– Caledonian Mercury, Monday 4th December, 1865.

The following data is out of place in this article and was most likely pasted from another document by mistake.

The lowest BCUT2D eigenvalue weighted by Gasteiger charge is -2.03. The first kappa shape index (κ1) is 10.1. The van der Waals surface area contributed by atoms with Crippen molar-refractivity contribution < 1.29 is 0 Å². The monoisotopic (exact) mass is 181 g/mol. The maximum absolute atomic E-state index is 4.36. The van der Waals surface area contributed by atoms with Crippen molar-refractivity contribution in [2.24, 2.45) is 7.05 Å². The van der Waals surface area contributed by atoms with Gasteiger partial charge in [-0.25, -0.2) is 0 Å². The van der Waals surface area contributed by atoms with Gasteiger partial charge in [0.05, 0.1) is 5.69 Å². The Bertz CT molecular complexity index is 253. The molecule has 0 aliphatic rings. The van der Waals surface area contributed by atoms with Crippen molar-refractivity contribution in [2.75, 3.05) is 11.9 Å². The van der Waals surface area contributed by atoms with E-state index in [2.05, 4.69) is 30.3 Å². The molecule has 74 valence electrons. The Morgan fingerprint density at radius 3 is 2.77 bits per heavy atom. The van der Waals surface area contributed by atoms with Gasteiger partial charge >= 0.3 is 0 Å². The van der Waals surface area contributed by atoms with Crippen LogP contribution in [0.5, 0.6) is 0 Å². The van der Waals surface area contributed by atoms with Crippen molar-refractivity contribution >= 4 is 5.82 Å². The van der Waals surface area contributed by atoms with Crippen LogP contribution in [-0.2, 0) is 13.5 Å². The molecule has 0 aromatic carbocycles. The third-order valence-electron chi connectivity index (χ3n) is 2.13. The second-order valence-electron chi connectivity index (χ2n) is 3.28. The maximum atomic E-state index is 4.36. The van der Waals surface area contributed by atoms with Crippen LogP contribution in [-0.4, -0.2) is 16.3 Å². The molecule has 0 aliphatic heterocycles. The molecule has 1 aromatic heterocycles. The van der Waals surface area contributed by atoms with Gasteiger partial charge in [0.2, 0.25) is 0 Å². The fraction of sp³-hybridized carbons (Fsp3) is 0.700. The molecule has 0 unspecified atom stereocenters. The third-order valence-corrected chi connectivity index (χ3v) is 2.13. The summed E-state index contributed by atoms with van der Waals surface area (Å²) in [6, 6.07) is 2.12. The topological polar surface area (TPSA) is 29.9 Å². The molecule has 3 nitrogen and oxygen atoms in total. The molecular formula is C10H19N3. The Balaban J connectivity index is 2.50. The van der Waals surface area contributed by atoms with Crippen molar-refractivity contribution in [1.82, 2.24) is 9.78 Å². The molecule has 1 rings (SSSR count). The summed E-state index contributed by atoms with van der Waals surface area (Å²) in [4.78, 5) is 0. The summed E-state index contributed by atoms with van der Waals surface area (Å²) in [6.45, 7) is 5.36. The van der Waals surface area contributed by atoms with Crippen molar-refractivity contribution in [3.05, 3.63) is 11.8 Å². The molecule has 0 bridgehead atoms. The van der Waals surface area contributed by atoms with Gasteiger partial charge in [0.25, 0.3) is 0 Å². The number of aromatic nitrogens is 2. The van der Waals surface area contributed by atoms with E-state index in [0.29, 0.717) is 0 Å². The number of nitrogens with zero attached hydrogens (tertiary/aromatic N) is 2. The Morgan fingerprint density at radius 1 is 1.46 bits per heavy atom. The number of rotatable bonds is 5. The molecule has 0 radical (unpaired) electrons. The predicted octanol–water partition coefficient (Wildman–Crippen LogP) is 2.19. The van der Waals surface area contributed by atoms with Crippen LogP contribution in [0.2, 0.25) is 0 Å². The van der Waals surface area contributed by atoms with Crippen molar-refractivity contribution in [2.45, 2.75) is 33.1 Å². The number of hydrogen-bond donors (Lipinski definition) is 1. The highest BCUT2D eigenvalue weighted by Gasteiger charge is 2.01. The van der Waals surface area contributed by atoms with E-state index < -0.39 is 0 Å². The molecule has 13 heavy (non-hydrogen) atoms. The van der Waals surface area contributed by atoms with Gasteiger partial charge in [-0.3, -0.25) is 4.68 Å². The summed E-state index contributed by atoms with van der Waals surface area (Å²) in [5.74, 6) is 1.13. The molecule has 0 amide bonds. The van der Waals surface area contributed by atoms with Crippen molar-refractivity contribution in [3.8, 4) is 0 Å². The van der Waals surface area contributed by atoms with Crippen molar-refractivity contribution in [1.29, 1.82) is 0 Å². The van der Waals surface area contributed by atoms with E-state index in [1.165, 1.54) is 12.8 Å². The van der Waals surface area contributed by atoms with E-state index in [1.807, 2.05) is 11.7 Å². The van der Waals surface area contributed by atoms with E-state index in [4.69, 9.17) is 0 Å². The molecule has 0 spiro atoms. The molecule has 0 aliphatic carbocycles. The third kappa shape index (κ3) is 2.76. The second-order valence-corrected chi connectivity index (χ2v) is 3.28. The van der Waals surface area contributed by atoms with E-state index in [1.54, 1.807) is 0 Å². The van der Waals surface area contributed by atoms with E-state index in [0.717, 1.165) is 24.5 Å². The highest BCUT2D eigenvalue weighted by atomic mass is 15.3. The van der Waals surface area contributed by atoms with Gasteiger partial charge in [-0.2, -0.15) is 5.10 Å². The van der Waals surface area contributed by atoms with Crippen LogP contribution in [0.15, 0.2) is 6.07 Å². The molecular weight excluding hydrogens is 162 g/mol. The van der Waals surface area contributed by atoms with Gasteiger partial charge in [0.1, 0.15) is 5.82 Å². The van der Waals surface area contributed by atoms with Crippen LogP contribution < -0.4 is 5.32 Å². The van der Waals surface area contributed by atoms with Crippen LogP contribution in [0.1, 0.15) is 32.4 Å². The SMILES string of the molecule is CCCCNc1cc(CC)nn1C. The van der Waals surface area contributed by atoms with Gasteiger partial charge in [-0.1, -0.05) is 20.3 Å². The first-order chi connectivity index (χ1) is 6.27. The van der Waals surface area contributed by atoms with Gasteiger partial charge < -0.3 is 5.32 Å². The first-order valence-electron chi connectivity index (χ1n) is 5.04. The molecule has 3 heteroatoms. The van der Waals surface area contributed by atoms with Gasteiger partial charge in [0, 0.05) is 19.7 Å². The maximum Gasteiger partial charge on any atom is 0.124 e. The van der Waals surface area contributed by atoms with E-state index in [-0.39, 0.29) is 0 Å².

SIR, – The Times has fallen, I see, on praising our Scottish Burgh members as the pink of perfection, ‘sober yet not reactionary,’ and so forth – in short, model members for all English constituencies to copy from in their choice, when they have any, of Parliamentary representatives. All well for the great organ of Cockneydom thus to belaud men who are sent up to represent Scottish interests, and yet not one of them, I make bold to say, deserves the name of a Scottish statesman. They and their newspaper organs in Scotland, one would think, must all be ion the pay of England, and resolved to give good service for their pay. What interest they take in the progress of Scotland, how little they possess of the patriotism of a Duncan Forbes or a Henry Dundas, may be seen from a single incident in the debate which took place about a year ago on Irish grievances. Two Scottish burgh members – the Lord Advocate and Mr Dunlop – rose and spoke very effectively against Irish discontent by pointing to the patient good behaviour of Scotland under far worse treatment than Ireland could allege her having received. The Lord Advocate gravely spoke of the taxation of Scotland as about 5½ millions. Mr Dunlop did not correct him; not  a single Scottish member seems ever to have asked himself the question, what material progress Scotland had made since the close of the great war in 1815. Had they looked into the Edinburgh Almanac’ they might, at the cost of a little trouble in summation, have found that Scotland was then paying, not five and a half but nine and a quarter millions into the imperial exchequer; that her revenue had more than doubled since 1815. And to this actual revenue of, say nine millions, we may fairly add another million which Scotland would unquestionably yield were the enormous proportion of her landed rental and of her imperial taxation, at present remitted to and spent in England, retained and spent among ourselves. One is within the truth in saying that the population of Scotland would at this moment have amounted to six instead of three millions, but for this enormous yearly drain upon her as the tributary province, which even the Lord Advocate seems quite content that she should be.